Sunday, February 22, 2009

Lebanese Fusion Chard Tortilla

I needed a decent, vegetable-heavy snack today, with some protein. Little of interest lurked in the fridge: cabbage, carrots, celery, and a large bunch of chard that really needed cooking. The weather is cold and rainy here and I didn't want to eat a raw slaw - I wanted hot food. I was also busy and did not want to prep chard and cook it in laborious stages the way I usually do, carefully cutting out the ribs and sauteeing them first.

Pamela Anderson gives this formula for "Steam/Sauteed Vegetables": prep a pound of veg, add 1/3 cup of water, a tablespoon of fat, salt, and optional aromatics. Bring it all to the boil in a heavy pot (my All-clad big saucepan works fine; she suggests a Dutch oven or heavy skillet with a lid.) Cover and steam over medium-high heat until the vegetable is brightly colored and just tender, 5 to 10 minutes, depending on vegetable size.

Remove the lid and continue to cook until the liquid evaporates, 1 to 2 minutes longer, adding optional fresh herbs and other flavorings at this point. Saute to intensify flavors, 1 to 2 minutes longer. Adjust seasonings, including pepper to taste, and serve.

I did this with the chard sliced crosswise, not bothering to separate the ribs; minced garlic (3 cloves!) water and lemon juice, olive oil and salt. At the end I added pine nuts (ideally toasted but I hadn't thought ahead - next time). Then I heated a whole-wheat and corn tortilla, piled half the chard on it, and covered with a dollop of plain yogurt.

OMG that was so good and it took so little time. It's Lebanese-style chard because of the flavorings - tastes just like the fillings used in spinach or chard pies. The whole-wheat tortilla is pure California.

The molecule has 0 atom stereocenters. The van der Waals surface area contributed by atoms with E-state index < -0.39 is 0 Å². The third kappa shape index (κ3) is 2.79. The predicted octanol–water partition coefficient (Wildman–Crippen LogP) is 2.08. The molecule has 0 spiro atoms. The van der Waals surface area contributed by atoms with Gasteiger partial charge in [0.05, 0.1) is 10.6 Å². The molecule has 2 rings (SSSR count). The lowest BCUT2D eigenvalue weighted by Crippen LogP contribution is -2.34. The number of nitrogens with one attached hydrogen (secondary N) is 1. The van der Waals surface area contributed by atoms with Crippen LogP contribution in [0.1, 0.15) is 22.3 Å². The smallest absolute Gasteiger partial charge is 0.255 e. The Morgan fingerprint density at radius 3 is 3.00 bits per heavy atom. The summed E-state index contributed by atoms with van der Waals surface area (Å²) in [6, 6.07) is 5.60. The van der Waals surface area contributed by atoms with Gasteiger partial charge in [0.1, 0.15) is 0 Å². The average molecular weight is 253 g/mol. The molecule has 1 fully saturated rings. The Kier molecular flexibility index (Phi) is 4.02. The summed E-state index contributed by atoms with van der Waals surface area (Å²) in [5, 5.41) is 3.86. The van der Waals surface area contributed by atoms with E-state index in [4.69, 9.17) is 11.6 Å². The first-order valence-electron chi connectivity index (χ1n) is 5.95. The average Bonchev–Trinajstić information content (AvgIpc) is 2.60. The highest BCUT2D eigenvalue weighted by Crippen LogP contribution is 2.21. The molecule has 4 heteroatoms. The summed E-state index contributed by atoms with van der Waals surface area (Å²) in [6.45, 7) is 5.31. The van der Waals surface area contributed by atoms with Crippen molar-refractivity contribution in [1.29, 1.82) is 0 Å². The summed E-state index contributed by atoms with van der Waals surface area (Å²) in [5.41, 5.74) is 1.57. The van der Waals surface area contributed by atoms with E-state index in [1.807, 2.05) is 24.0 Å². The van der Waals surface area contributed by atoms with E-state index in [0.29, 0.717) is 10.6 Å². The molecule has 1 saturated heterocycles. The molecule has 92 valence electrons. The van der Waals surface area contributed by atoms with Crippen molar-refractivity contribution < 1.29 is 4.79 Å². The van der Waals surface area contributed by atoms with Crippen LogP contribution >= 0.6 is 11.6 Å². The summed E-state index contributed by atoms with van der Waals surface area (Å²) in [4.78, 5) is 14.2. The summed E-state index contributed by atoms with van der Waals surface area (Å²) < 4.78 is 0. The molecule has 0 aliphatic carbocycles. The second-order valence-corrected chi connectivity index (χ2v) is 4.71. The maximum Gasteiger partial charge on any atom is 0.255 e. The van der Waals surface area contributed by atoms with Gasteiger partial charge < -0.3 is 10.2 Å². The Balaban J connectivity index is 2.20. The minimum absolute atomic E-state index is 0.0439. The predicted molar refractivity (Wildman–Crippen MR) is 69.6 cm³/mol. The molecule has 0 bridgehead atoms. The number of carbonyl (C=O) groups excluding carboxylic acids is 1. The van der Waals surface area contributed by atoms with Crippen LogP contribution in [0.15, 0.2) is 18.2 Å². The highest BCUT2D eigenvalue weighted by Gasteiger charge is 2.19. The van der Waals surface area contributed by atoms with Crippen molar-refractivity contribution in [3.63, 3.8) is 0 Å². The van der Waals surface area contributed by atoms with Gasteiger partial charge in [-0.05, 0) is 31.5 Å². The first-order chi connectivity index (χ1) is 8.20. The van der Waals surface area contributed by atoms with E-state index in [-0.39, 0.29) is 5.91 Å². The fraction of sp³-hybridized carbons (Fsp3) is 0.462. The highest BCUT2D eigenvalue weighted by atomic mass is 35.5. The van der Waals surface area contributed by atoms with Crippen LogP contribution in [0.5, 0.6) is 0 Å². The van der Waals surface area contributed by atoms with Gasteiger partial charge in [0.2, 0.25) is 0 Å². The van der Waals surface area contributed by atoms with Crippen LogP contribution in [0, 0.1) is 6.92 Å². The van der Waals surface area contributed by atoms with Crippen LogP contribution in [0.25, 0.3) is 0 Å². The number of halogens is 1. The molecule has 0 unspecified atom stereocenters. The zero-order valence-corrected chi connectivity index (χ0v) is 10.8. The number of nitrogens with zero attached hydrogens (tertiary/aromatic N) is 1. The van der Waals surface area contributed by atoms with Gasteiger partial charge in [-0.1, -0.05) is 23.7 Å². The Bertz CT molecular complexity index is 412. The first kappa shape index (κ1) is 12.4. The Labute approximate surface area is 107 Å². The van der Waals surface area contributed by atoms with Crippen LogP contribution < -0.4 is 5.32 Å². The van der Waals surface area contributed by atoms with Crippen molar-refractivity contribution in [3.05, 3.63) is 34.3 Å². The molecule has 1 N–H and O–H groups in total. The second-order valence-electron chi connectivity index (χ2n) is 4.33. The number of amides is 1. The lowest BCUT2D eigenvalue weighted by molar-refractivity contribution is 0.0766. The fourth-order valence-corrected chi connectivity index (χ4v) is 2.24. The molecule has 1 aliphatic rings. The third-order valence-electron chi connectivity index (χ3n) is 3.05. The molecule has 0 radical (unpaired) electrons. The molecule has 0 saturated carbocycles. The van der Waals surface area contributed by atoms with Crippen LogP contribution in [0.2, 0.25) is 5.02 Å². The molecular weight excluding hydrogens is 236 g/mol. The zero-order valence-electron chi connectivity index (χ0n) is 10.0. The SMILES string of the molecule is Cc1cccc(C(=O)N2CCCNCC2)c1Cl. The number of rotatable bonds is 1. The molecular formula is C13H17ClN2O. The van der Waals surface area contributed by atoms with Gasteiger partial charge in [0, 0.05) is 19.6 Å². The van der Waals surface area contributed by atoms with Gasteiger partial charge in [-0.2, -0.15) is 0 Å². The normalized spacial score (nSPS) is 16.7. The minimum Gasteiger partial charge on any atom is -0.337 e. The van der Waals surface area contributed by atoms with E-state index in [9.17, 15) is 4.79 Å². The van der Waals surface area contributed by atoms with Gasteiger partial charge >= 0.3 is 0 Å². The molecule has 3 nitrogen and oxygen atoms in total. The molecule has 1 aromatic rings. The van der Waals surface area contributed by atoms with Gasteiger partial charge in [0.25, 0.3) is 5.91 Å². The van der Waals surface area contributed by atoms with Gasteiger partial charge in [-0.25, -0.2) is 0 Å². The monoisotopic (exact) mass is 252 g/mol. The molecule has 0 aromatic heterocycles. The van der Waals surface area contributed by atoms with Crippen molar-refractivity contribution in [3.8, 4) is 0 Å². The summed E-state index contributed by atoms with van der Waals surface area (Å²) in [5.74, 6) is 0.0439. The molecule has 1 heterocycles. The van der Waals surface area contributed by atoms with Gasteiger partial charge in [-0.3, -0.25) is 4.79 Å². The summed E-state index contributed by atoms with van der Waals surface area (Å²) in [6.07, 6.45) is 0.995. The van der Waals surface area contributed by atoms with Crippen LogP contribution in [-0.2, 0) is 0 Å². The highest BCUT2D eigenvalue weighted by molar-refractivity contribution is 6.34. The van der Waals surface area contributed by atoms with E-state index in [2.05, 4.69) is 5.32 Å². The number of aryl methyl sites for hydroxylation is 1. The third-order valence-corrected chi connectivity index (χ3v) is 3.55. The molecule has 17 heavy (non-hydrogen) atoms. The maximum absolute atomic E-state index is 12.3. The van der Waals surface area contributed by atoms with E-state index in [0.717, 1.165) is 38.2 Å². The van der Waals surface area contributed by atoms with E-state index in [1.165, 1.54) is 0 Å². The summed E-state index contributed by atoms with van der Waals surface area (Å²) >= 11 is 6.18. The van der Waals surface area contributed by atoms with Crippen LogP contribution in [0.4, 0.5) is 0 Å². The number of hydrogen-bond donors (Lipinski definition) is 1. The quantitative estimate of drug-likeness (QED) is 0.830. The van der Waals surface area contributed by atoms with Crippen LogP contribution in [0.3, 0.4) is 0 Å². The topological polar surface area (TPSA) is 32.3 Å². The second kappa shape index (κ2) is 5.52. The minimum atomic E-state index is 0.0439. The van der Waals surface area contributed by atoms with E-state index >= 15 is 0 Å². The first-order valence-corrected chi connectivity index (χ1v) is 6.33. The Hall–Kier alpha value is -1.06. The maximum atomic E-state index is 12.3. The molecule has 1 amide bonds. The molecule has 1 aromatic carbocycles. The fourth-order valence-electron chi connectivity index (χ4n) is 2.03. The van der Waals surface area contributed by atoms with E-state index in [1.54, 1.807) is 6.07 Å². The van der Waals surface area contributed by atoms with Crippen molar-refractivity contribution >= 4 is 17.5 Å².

I'm choosing "low-glycemic" foods more often now, and working hard to eat more vegetables and less white flour and cheese. When I'm hungry for a snack I pick a protein, veg or fruit, and only whole grains. This "snack" fit the bill. I'm making it again.

Other vegetable ideas in "How To Cook Without a Book": asparagus with garlic, basil and soy; broccoli with garlic and green pepper; green beans with onions and thyme; cabbage with butter and caraway; and carrots with cumin. These are not cordon bleu recipes, granted. However, they create flavor quickly with whole ingredients. This recipe meant I ate hot chard and yogurt on that tortilla instead of melted cheese.

1 comment:

  1. Leila, that sounds so very good. I have been trying to up my vegetable and whole grain intake as well.
    Mark Bittman's new book, Food Matters, is one that I think you would like. He really is gung ho on eating many, many more vegetables and whole foods. And I know you like Mark Bittman.

    Christine, from RFC